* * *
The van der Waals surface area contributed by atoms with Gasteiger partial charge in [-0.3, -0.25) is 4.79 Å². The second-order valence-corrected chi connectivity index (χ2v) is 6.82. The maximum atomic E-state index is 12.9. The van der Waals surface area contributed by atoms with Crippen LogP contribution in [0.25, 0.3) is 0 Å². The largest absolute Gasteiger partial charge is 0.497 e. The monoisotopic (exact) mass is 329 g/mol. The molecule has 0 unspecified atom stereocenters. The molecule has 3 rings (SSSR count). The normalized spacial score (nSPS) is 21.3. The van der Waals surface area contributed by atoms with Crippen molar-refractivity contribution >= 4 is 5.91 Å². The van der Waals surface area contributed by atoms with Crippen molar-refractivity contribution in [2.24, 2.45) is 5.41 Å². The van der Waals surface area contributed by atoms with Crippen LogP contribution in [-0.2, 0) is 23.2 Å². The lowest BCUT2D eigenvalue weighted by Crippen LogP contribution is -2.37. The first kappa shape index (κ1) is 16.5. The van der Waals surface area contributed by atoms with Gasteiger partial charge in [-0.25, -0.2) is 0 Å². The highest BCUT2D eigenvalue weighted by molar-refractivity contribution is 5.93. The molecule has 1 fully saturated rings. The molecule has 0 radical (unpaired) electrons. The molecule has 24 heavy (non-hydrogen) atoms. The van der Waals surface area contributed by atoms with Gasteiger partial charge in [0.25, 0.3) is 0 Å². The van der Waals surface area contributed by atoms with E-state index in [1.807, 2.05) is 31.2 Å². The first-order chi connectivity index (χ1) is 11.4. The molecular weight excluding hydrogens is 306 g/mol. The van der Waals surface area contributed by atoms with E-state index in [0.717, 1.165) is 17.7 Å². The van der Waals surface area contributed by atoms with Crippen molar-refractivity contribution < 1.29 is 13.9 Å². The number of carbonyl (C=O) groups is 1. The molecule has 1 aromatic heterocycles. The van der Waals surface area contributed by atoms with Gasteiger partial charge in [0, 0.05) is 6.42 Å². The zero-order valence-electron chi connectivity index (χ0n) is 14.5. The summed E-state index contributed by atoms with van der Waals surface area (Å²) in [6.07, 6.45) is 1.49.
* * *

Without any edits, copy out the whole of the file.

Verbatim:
The van der Waals surface area contributed by atoms with Gasteiger partial charge in [-0.3, -0.25) is 4.79 Å². The second-order valence-corrected chi connectivity index (χ2v) is 6.82. The maximum atomic E-state index is 12.9. The van der Waals surface area contributed by atoms with Crippen LogP contribution in [0.25, 0.3) is 0 Å². The largest absolute Gasteiger partial charge is 0.497 e. The monoisotopic (exact) mass is 329 g/mol. The molecule has 0 unspecified atom stereocenters. The molecule has 3 rings (SSSR count). The normalized spacial score (nSPS) is 21.3. The van der Waals surface area contributed by atoms with Crippen molar-refractivity contribution >= 4 is 5.91 Å². The van der Waals surface area contributed by atoms with Crippen molar-refractivity contribution in [2.24, 2.45) is 5.41 Å². The van der Waals surface area contributed by atoms with Crippen LogP contribution in [-0.2, 0) is 23.2 Å². The lowest BCUT2D eigenvalue weighted by Crippen LogP contribution is -2.37. The first kappa shape index (κ1) is 16.5. The van der Waals surface area contributed by atoms with Gasteiger partial charge in [-0.25, -0.2) is 0 Å². The highest BCUT2D eigenvalue weighted by molar-refractivity contribution is 5.93. The molecule has 1 fully saturated rings. The molecule has 0 radical (unpaired) electrons. The molecule has 24 heavy (non-hydrogen) atoms. The van der Waals surface area contributed by atoms with Gasteiger partial charge in [0.25, 0.3) is 0 Å². The van der Waals surface area contributed by atoms with E-state index in [1.807, 2.05) is 31.2 Å². The first-order chi connectivity index (χ1) is 11.4. The molecular weight excluding hydrogens is 306 g/mol. The van der Waals surface area contributed by atoms with E-state index in [0.717, 1.165) is 17.7 Å². The van der Waals surface area contributed by atoms with Crippen molar-refractivity contribution < 1.29 is 13.9 Å². The number of carbonyl (C=O) groups is 1. The molecule has 1 aromatic heterocycles. The van der Waals surface area contributed by atoms with Gasteiger partial charge in [0, 0.05) is 6.42 Å². The zero-order valence-electron chi connectivity index (χ0n) is 14.5. The summed E-state index contributed by atoms with van der Waals surface area (Å²) in [6.07, 6.45) is 1.49.